There are several cogent reasons why the pandemic has changed the dynamic of the UK-EU trade negotiations irremediably. A no-deal outcome is not only probable but could even be preferable now, writes Victor Hill.
There are no words/ that can express the strangeness of that time.
– Alyss Dye (contemporary poet), Sojourn
The road to no-deal
While Europe and the world have been monopolised by the Covid-19 pandemic, the UK-EU trade talks have been stumbling on via Zoom. The outcome of these talks will determine the nature of the UK’s relationship – commercial and political – after 31 December. The problem is that the Europeans have not changed their negotiating stance even as the world has changed around them. Their objective, as clearly stated by EU Chief Negotiator, Michel Barnier, has been to impose terms on Britain that would make us regret we ever left the EU in the first place.
Essentially, the EU wishes to ensure that Britain cannot out-compete its European neighbours (the so-called level playing field); British waters must remain open to European fishermen; and the European Court of Justice (ECJ) must continue to hold sway in the UK. A Canada-style – nor even a Japan-style – free trade agreement (FTA) is apparently not available because of Britain’s geographical proximity to the trading bloc. (That was always an odd stance in a digital age when physical proximity counts for less.)
Over the last week or two the mood music of the talks has become much more sombre. Monsieur Barnier told a German radio channel that the British do not understand that Brexit has consequences. Britain’s Chief Negotiator, Sir David Frost, hit back, saying the EU-27 needed to relax Monsieur Barnier’s negotiating mandate. His letter was described by France’s former Europe Minister, Nathalie Loiseau, as “aggressive”.
Even Bank of England Governor Andrew Bailey warned British banks to prepare for no-deal on Wednesday (03 June).
The price of no-deal has fallen
Those who find no-deal anathema have always claimed that no-deal would result in intolerable delays at the Channel ports. (Readers will recall the parliamentary shenanigans of last October when the anti-Brexiteers briefly seized control on this basis.) That concern is less justified at a time when both international trade and travel have collapsed. The prospect of trucks stacking on the M20 doesn’t play anymore.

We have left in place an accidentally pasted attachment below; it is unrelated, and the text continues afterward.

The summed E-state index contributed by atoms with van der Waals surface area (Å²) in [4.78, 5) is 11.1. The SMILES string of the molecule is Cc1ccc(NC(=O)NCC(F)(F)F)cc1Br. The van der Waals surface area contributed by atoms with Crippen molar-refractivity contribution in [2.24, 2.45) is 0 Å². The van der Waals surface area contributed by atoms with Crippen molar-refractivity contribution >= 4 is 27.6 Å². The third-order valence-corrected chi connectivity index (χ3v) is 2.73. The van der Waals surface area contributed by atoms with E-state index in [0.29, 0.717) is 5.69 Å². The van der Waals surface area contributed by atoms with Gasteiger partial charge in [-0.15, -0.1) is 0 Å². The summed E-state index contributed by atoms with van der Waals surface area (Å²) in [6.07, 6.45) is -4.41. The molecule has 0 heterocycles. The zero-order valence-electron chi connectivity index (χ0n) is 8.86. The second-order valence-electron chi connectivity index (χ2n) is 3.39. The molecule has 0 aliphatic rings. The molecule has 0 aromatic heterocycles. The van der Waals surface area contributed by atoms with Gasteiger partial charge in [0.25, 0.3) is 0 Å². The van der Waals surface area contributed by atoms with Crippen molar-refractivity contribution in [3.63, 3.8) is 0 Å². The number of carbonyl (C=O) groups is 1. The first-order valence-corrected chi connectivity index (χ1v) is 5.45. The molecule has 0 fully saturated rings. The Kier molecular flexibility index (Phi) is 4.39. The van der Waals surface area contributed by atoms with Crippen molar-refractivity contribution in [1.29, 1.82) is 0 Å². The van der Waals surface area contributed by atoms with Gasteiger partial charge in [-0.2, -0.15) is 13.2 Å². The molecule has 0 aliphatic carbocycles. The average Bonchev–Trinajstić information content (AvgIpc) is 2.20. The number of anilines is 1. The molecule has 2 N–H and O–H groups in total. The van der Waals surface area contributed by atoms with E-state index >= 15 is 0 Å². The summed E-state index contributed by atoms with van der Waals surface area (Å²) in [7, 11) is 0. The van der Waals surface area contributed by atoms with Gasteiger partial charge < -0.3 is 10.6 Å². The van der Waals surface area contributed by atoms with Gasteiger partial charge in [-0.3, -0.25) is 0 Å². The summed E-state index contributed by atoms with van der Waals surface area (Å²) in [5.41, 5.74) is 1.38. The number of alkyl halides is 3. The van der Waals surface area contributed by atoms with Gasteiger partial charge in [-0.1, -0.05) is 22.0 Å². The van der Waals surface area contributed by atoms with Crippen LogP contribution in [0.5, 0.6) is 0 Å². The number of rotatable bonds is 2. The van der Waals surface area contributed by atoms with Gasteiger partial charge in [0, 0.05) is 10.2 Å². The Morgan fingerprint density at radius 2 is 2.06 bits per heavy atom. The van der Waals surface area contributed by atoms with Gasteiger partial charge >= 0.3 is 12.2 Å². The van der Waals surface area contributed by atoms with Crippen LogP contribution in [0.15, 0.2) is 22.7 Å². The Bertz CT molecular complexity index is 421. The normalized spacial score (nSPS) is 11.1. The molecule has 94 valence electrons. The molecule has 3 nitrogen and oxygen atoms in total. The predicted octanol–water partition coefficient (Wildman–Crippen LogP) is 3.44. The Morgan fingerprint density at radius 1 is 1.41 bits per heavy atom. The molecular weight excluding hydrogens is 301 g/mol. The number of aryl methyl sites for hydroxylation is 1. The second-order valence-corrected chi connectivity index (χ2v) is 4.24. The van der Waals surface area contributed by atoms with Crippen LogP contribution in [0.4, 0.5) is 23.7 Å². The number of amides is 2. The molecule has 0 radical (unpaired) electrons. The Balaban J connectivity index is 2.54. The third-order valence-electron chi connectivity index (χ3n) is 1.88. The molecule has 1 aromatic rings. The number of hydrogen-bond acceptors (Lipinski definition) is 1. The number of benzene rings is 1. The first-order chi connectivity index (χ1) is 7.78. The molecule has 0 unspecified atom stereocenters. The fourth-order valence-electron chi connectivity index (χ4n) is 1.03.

Anyone who claims that there will be an immediate spike in food prices should note the EU’s tariffs on foodstuffs coming from outside the EU such as the 104 percent tariff on sugar, 50 percent on New Zealand lamb, 70 percent on chicken breasts and 20 percent on orange juice and bananas. True, supply chains in the strategically important automotive and aerospace industries could be disrupted – but these sectors have already been disrupted by the pandemic. Their prospects will depend on the structure of the economic recovery. The idea that Nissan cars produced in Sunderland will become unsaleable in Europe because of a WTO 10 percent tariff is cock-eyed.
Moreover, the idea that we shall be able to de-regulate after 01 January 2021 just as the world is – hopefully – coming out of recession, is appealing. We might even be able to do something about the nearly €100 billion trade deficit we ran with Europe last year. Undoubtedly, Britain faces a tough climb to get out of our particular coronavirus hole. But at least we are not wedded to a currency union that is fundamentally flawed.
The status of EU law has changed fundamentally
On 05 May, Germany’s constitutional court, the Bundesverfassungsgericht in Karlsruhe ruled that Germany’s nominal central bank, the Bundesbank, should not participate in quantitative easing (QE) initiated by the ECB by buying bonds in the open market. It declared that this transgresses Germany’s Grundgezetz or Basic Law. Note that about 40 percent of the ECB’s €2.2 trillion programme of QE has been used to buy Italian bonds. The proviso was that if the ECB could prove that it was not taking part in de facto bailouts then it might be permitted. The ECB has until early August to make its case. The constitutional court additionally declared that the ECJ’s ruling on this matter was ultra vires. The masters of the treaties were the member-states – not the ECJ.
The real significance of this obscure and technical German court ruling is that it subordinates EU law to German law. Steven Barrett, an eminent barrister, wrote on The Spectator website last week[i]:
What matters about the German court’s action is simply that, for the first time ever in the history of the EU, a national court has refused to submit to the European Court of Justice…When the UK voted to leave the EU it was always theoretically possible for Parliament to do so by passing an Act of Parliament. But the idea of doing so was unthinkable at the time; the UK began its process of leaving, not under our law, but under EU law. What the German court has done is the constitutional equivalent of us unilaterally leaving.